For its reputation as a group of technocrats, the People's Action Party has been rather slow to embrace the internet.
These last couple of weeks, BG George Yeo made his first foray into the internet by making a few posts at ephraim loy's blog. These posts have drawn much attention, yet the response from the internet has been largely disappointing, since Yeo's posts have little to do with substantive issues facing Singapore, but are rather just an account of various events in his life.
Other attempts by PAP MPs to engage the internet community are now either defunct or benign. MP Penny Low set up a blog to cover the NDP 2005, but that blog is now devoid of activity. Dr Teo Ho Pin also set up a blog, but most of the posts seem to be short replies on relatively mundane issues.
On the other hand, other political parties have long since jumped on the internet bandwagon and have been vocal and explicit on politics. Goh Meng Seng's blog is about his 'political struggle', James Gomez has written extensively on his thoughts, and Chee Soon Juan relentlessly publishes fiercely political content.
Indeed, the rise of the internet as a major media platform for the future points towards serious challenges to the PAP's political hegemony. The free-for-all, democratic nature of the world wide web means that censorship of criticism on this medium is virtually impossible, and the kind of power that the ruling party is able to exert on the main stream media evaporates into insignificance on the internet.
Strong critics of the establishment not only abound in cyberspace, they also dominate the digital discourse. Bloggers and blogs such as Mr Wang, Gayle Goh, Yawning Bread and Singabloodypore all command a high readership and are unabashedly critical of policies and the press. Yet all three PAP bloggers have yet to engage any of the criticisms of the government in any meaningful way.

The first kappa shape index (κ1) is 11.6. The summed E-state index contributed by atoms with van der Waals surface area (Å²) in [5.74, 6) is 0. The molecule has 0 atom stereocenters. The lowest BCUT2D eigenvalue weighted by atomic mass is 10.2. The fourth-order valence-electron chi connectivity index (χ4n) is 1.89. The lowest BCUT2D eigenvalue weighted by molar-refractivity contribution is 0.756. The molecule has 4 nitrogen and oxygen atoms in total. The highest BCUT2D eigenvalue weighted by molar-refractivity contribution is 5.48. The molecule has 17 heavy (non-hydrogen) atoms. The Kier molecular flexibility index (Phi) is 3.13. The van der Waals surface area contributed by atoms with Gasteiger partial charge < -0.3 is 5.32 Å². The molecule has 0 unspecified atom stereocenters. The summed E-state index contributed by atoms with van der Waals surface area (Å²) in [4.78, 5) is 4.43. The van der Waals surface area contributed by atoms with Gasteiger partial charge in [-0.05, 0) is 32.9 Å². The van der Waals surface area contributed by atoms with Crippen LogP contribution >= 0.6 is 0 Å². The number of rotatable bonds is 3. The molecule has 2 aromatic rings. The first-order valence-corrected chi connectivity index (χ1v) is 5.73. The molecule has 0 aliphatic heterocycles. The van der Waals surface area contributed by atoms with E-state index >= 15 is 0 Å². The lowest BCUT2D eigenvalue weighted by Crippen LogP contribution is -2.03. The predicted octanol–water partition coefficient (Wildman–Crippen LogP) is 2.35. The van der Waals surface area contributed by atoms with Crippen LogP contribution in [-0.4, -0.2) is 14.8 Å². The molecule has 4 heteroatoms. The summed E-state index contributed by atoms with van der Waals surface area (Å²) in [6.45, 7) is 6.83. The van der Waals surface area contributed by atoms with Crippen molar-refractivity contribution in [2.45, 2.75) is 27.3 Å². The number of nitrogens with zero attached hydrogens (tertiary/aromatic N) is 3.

The recent acknowledgement of the impact of 'The Digital Age' by PM Lee Hsien Loong during his latest rally speech is a tacit admission that the playing field of the future will not be newspapers or television, which the incumbents currently have a stranglehold over. Rather, it will be the internet, where opinions can be published in an instant, at no cost, to everybody and anybody in cyberspace. And with the 'Intelligent Nation 2015' goal of getting 90% of all households on broadband, that means virtually the whole nation will be exposed not only to the opinions of detractors, but also to audio podcasts and videos which may portray the government in a less than favourable light.
But perhaps the PAP's lack of significant presence on the internet foreshadows the beginning of its decline. For years the state has dominated the press and broadcast media, disseminating messages favourable to its regime and censoring all that would threaten its power. And yet, as the Prime Minister calls for more engagement of Singaporeans, particularly in New Media, the PAP seems to lack bite and is clumsy, at best.
Without the ability to censor or control the internet, the PAP will be forced to engage its critics to remain credible in the eyes of Singaporean netizens. Meanwhile, a continued avoidance of substantive issues does no favour to improve its image. The internet is a new, levelling playing field, where authoritarian censorship no longer works.
As the Digital Age unfolds, it will be interesting to watch how the incumbents behave, as the tools for maintaining their dominance slowly slip from their hands, and as they enter the new treacherous waters of the internet.